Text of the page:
Ways You Can Screw Up Without Messing Up Your Credit Score

Your credit can determine interest rates for loans, as well as whether or not you’ll qualify for credit in the first place. Employers also ask you to let them run credit checks on you to see if you’re reliable. So it’s in your best interests to avoid making mistakes that will ruin your credit rating.

Posting at Financial Edge, personal finance blogger Fabulously Broke puts you at ease by identifying several blunders that won’t torpedo your credit score. Here are a few of our favorites:

*Making too much or too little money. Income does not affect credit ratings.

*Late payments to utilities and phone companies. You’ll want to check with the laws and procedures in your own state, but in general utilities don’t report your payment history to credit agencies. On the other hand, if your bills go to collections, a collections agent will tattle on you.

*Checking your own credit. Credit checks from outside sources make it seem as though you may be applying for more credit, but checks of your own credit won’t draw red flags.

*Having loans with high interest rates. It’s your credit rating that affects your interest rates and not the other way around.

Check out the rest of the post at the link below for other mistakes that won’t damage your credit.

For more information about free credit reports, go to the FTC at FTC.gov/freereports
8 Slipups That Won’t Hurt Your Credit Score [Financial Edge]


Edit Your Comment

  1. ParingKnife ("That's a kniwfe.") says:

    Making too little isn’t a “mistake”. It may not be something you do on purpose, but as long as it’s an honest buck I don’t see why anyone should be made to feel bad about it.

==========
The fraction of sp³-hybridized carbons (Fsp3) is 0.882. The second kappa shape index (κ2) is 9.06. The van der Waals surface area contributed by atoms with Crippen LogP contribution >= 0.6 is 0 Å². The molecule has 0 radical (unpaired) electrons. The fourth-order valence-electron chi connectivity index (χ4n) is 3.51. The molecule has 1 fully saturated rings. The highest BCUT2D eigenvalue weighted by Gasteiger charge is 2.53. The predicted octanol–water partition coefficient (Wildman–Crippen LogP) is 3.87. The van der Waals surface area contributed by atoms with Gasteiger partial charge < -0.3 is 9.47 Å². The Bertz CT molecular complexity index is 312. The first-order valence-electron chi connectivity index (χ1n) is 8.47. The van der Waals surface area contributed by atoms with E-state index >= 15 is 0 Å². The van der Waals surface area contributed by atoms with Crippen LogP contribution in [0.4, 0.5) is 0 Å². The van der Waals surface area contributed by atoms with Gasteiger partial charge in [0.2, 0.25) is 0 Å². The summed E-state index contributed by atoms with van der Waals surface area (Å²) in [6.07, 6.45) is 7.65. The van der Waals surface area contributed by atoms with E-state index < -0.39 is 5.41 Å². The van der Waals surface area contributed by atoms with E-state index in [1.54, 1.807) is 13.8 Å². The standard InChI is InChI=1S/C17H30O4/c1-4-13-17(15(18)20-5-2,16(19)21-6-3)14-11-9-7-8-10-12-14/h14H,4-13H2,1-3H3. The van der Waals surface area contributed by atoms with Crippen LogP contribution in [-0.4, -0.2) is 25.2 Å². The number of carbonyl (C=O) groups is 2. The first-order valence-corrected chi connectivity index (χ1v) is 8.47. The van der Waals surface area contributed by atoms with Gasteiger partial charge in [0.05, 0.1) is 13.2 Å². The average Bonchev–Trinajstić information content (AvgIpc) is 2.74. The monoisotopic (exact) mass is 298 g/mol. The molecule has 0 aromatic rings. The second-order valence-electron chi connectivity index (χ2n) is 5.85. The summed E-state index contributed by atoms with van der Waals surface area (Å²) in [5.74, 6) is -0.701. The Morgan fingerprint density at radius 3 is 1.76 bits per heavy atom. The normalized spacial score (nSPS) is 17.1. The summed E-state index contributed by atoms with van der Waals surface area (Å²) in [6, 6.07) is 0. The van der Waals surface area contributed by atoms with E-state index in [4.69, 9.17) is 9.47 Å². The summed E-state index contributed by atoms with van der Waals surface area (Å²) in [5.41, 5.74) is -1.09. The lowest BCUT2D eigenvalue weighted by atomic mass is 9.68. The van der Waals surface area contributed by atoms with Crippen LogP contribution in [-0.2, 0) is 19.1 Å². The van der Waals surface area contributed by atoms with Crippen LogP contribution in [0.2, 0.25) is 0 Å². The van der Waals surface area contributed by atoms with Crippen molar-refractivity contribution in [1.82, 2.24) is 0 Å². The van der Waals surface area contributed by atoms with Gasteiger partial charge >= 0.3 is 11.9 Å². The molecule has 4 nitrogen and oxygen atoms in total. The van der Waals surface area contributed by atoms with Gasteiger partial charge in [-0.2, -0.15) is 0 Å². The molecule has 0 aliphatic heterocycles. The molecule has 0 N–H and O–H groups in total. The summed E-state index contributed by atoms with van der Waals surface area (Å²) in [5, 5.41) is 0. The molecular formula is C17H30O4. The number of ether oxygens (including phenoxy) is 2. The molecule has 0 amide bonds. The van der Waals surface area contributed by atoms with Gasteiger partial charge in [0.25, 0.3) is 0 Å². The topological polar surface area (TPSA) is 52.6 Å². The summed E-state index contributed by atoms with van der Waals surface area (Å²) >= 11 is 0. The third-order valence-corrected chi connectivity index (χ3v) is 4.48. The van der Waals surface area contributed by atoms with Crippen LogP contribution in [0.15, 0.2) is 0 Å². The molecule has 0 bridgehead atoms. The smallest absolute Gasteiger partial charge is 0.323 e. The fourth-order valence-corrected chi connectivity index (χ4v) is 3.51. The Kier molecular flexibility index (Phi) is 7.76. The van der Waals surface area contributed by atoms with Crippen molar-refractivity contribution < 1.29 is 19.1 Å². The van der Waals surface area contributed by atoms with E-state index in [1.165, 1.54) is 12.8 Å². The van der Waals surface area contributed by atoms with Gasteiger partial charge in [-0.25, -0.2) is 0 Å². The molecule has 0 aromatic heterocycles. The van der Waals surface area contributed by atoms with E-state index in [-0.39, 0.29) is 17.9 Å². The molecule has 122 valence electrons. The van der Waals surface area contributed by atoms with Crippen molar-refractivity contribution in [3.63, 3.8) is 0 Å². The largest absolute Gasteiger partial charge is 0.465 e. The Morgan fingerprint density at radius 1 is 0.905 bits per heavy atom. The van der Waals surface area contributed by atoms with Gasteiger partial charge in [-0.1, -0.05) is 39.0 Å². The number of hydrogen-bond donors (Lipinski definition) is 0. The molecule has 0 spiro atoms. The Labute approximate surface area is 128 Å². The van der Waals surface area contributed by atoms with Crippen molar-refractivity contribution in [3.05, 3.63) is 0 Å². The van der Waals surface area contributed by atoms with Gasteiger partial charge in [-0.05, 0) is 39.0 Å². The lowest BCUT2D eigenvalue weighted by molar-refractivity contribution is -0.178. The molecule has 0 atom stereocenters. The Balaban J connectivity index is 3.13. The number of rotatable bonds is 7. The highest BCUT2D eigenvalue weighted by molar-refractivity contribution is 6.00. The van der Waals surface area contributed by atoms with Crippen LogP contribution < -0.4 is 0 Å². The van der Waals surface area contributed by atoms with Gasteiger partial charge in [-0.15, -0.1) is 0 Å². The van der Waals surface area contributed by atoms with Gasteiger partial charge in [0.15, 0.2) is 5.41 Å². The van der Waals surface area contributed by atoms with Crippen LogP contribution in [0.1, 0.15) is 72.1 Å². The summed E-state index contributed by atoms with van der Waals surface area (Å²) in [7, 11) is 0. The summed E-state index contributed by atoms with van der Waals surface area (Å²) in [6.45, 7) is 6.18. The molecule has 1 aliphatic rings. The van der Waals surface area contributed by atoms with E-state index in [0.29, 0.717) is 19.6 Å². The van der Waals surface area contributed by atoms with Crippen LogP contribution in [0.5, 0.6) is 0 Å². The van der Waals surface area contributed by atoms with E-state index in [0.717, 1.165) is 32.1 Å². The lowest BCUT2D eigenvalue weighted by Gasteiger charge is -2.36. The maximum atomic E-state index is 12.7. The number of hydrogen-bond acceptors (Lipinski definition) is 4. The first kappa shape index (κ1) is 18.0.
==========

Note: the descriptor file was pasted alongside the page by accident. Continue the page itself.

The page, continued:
2. kuhjäger says:

    It still bothers me that places can use your credit score to decide if they are going to hire you.

    My sister used my SSN for all sorts of things (she even managed to get a job with the census and file taxes with it) that got me in trouble before I was even 18.

    Can’t get a security clearance, so couldn’t get a commission in the military, a job with the government, or anything in finance. I pay my actual bills, I am a respectable person, but for the next few years I am screwed.

    • ParingKnife ("That's a kniwfe.") says:

      I know. Same thing here- brother. I don’t even bother applying to financial institutions for jobs anymore. Which is stupid, since I’m probably more familiar with SWIFT codes, IBAN, and money transfer protocols than most average Americans. I used to work for a translation/interpretation company, so I’m very familiar with how business is done internationally.

      • bar_foo says:

        Call me hard-hearted, but if I were a bank manager I would probably not hire you either. If you let your brother get away with identity theft, rather than having your record cleared at the expense of harming a family member, I would consider you a potential security risk. I’m not saying its unethical to protect a sibling, just that it suggests behavior that is incompatible with the responsibilities of working in a financial institution.

    • Gulliver says:

      While I agree with the sentiment regarding using credit for a job,but I wonder did you prosecute your sister? If not, I have to say that is YOUR fault. Everything SHE did should land her in prison for identity theft.

      • ParingKnife ("That's a kniwfe.") says: